Introduction – Jan. 7
- Infectious disease is the major cause of human mortality throughout history. Major increases in life
expectancy from the early 1900s onward were mainly due to control of infectious diseases. Life
expectancy is highest in North America, Europe, and Australia. Of the top 10 causes of death in high-
income countries, only one is from infectious disease (lower respiratory infections). In low-income
countries, lower respiratory infections, diarrhoeal diseases, HIV/AIDS, malaria, TB, and neonatal
infections are all infectious diseases found in the top 10 causes of death.
- Do infectious agents evolve to become more virulent?: There are multiple possible outcomes when a
population is infected by a new infectious agent – 1. The host’s immune system overwhelms the
agent. 2. The agent overwhelms and kills the host without being transmitted. 3. The agent replicates
within the host and is transmitted to a new host. The host may die or recover. New infections may
produce a high death rate, but over the course of time, the host and agent adapt to one another and
the disease normally becomes less virulent.
- Epidemiology of infectious disease: Endemic – When an infectious disease is continuously present.
There is a continuous supply of new hosts. In smaller populations a disease cannot find sufficient
new hosts. Epidemic – When new cases of a disease substantially exceed what is expected.
Populations lack sufficient immunity to an infectious agent. Pandemic – An epidemic on an inter-
country or inter-continental scale. HIV is an epidemic because it is still increasing.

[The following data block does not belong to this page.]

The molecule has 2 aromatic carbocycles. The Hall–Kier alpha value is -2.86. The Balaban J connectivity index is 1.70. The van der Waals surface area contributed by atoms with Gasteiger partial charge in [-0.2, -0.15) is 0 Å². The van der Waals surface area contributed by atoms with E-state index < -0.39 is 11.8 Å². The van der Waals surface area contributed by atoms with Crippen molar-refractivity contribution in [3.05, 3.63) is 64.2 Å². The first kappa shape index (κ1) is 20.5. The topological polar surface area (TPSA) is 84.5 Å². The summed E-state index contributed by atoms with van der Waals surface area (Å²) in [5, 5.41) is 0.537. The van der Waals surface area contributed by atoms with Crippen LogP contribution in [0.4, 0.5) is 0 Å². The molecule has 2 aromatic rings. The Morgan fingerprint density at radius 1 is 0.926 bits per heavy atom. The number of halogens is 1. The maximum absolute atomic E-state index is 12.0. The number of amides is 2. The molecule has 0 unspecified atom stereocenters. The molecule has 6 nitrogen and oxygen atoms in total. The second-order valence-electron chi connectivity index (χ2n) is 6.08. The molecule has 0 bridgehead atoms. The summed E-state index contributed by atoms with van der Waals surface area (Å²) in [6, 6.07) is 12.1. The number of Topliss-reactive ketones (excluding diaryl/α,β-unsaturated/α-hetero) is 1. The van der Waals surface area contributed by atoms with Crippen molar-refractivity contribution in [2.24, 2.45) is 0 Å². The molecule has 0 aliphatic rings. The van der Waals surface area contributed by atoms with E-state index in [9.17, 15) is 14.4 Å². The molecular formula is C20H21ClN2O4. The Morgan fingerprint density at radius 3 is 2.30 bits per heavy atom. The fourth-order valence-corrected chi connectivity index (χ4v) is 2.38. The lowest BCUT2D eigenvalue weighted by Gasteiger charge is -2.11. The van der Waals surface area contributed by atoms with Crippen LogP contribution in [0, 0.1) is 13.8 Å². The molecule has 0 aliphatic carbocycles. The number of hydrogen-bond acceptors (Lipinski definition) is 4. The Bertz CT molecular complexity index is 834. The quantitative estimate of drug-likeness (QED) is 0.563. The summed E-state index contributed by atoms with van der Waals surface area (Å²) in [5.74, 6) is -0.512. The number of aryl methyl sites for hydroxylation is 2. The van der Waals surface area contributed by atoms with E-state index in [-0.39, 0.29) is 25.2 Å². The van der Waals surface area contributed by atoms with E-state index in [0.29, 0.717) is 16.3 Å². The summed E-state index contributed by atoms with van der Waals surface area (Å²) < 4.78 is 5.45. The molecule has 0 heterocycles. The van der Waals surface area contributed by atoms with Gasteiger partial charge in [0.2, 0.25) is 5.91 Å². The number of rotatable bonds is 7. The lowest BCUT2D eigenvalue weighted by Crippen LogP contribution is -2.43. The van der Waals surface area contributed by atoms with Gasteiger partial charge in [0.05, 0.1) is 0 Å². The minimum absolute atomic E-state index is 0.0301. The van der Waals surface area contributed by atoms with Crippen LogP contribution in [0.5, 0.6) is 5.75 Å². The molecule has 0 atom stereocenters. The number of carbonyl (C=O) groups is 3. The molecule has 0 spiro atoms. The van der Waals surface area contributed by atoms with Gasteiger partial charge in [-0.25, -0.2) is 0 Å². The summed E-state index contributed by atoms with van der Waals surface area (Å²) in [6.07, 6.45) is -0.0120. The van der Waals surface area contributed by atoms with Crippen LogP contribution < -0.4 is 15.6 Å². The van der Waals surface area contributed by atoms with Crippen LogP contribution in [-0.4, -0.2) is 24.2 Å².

- Human-microbe relationships: Parasitic – Relationship between two species in which one benefits
(parasite) from the other (host). It usually involves some detriment to the host. Commensal –
Relationship between two species in which one is benefited and the other is not affected, neither
negatively nor positively. Mutualistic – Relationship between two species where both benefit.
- The microbiota: Modern medicine has studied microbes as perpetrators of disease. However, the vast
the majority of microorganisms are not pathogenic. In humans, there are - resident
microorganisms and they are termed the microbiota. They are mostly concentrated in the
gastrointestinal tract. There are more than 1000 different species and most have not been cultivated.
We have more bacteria in our bodies than human cells.
- The human microbiota: Internal organs are usually sterile. Surface tissues (external) have extensive
populations of microbes. The collective genome of the human microbiota (the microbiome) contains
more than 100 times as many genes as our own genome. Som